The BV7100 is a prime example, with its angled corners, heavy-metal construction and large and easily locatable side-mounted buttons.
Our review machine had a green accent, but it also comes with an orange one or entirely in black.
We’ve seen these layouts with a thumb-activated power button that doubles as a fingerprint reader and a user-customisable button on the left.
The USB-C port is centralised on the bottom edge and covered with a rubber plug to make waterproofing effective, and there is no audio jack or USB-C to audio adapter included.
You do get a Euro-style charger and cable, and this, in theory, is capable of delivering the 33W of power that fast-charge demands on this device.
The underside of the phone is relatively flat and has the camera cluster on the left, like the current iPhone, and it includes three sensors and an LED flash.
A big selling point of this design is the giant screen, and this IPS TFT is sharp and well-saturated even when the brightness isn’t set to maximum. It’s covered in Corning Glass, so it should be able to take a few knocks.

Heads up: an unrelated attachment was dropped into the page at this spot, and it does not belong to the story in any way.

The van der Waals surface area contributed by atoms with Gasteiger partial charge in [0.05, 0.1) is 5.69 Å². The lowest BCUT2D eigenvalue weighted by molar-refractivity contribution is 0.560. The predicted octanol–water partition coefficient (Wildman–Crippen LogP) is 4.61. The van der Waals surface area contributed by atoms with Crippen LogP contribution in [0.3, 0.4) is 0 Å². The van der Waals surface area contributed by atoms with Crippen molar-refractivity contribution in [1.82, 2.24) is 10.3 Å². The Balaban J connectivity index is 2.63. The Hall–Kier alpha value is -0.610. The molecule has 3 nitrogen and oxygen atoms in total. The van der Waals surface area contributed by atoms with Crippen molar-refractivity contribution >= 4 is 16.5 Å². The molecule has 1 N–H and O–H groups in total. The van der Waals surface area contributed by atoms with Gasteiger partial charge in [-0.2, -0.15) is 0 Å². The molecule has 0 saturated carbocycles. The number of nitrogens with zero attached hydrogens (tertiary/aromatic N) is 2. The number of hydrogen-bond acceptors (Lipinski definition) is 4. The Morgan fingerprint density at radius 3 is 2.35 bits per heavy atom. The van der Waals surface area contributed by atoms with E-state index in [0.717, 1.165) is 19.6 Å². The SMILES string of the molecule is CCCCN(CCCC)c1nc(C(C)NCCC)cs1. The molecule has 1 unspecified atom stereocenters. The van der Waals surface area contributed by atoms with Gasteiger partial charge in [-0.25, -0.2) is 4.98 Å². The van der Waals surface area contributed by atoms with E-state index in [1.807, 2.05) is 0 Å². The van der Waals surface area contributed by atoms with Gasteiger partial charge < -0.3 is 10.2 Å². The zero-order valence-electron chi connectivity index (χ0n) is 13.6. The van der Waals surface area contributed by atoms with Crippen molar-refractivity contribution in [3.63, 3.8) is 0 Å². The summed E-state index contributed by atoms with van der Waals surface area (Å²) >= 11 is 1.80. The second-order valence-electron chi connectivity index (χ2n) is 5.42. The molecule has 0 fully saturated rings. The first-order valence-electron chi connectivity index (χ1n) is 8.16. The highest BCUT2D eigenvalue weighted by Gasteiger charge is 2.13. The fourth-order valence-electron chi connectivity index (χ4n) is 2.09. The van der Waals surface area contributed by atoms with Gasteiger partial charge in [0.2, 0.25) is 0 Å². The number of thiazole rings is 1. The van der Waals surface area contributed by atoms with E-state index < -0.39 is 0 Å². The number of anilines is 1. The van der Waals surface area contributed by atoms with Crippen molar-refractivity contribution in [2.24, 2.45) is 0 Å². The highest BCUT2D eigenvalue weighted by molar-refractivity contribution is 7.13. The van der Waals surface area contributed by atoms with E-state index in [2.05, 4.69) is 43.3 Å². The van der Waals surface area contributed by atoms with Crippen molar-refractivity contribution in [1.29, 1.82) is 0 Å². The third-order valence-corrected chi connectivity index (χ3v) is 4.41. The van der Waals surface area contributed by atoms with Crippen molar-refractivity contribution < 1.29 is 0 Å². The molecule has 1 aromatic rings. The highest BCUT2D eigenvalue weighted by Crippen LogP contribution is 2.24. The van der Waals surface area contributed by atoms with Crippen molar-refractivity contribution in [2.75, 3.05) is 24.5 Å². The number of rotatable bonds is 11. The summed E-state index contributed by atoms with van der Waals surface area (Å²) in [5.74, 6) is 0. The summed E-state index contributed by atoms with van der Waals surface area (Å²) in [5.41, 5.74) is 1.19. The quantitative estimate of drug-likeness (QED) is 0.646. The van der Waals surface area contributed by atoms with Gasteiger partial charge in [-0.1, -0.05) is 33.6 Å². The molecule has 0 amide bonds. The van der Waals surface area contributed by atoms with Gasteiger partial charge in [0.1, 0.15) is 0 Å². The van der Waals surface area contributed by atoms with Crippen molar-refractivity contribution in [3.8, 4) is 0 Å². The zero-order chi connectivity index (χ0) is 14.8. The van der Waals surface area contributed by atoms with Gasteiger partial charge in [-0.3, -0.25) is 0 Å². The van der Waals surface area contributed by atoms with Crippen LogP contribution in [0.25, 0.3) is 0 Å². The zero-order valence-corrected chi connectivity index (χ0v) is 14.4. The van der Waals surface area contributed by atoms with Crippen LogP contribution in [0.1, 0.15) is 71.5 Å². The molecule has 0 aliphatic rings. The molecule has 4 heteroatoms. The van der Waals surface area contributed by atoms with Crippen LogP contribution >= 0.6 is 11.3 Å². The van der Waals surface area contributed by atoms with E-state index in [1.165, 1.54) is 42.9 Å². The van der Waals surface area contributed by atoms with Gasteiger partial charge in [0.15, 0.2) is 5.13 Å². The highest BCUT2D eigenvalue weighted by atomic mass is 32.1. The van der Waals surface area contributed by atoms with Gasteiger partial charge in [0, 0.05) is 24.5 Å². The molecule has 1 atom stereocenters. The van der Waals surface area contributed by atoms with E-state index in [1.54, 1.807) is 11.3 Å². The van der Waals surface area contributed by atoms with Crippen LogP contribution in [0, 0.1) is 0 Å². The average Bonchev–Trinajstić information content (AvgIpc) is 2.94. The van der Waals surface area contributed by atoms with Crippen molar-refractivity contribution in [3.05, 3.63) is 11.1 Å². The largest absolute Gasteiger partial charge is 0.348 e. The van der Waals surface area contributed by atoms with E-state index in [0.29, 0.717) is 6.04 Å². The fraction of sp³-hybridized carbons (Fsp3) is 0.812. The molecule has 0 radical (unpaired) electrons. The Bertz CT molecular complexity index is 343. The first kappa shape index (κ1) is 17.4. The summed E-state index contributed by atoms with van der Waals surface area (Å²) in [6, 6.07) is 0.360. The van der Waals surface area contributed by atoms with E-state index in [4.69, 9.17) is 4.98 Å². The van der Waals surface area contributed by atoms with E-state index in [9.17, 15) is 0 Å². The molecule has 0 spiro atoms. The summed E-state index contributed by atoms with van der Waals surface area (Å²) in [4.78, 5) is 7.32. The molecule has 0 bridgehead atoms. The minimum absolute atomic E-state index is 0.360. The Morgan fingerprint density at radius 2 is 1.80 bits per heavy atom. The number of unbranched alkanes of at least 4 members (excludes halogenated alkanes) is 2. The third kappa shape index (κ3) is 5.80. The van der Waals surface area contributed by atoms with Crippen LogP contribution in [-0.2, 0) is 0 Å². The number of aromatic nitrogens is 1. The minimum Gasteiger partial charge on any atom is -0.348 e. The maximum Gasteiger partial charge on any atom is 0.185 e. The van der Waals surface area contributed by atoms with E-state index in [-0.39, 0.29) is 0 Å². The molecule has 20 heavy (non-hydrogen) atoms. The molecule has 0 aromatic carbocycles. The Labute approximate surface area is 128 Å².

Probably the most notable thing about the BV7100 is that, unlike some competitor designs, is that it avoids any features that blatant gimmicks. This is a highly functional and predictable design that delivers the features that most customers need at a highly competitive price.
That said, the operating system on this device has a few unwelcome aspects, even if it is based on Android 12.
According to Blackview, the OS is called Doke OS 3.0, and it’s built around Android 12. Why Chinese phone makers do these things rather than delivering what customers want, namely vanilla Android, is a mystery.
For the most part, this looks and works just like any Android 12 phone, although Blackview decided to pre-load it with a collection of low-quality games that are mostly gambling portals.
The only saving grace is that you can delete them and claw back the storage space they occupy.
Not sure why phone makers think doing these things is a good idea because bloatware is never something we talk about in glowing terms here.
Design score: 4/5
Blackview BV7100 hardware
- 128GB of storage
- 6GB + 4GB memory
- Huge battery
The Blackview BV7100 that was sent to us for review came with the following hardware:
CPU: MediaTek Helio G85
GPU: Mali-G52 MC2
RAM: 6GB LPDDR4X
Screen: 6.583-inch IPS TFT
Resolution: 2408 x 1080
SIM: Dual Nano SIM (+MicroSD)
Weight: 460g quoted, 430g weighed|
Dimensions: 174 x 81.4 x 18.9mm
Rugged Spec: IP68, IP69K and MIL-STD-810H
Rear cameras: 12.2MP Sony IMX362 f/2.0, 8MP Wide-Angle GC08A3-WA1XA, 2MP Depth of Field GC030A sensor
Front camera: 8MP Samsung S5K4H7 sensor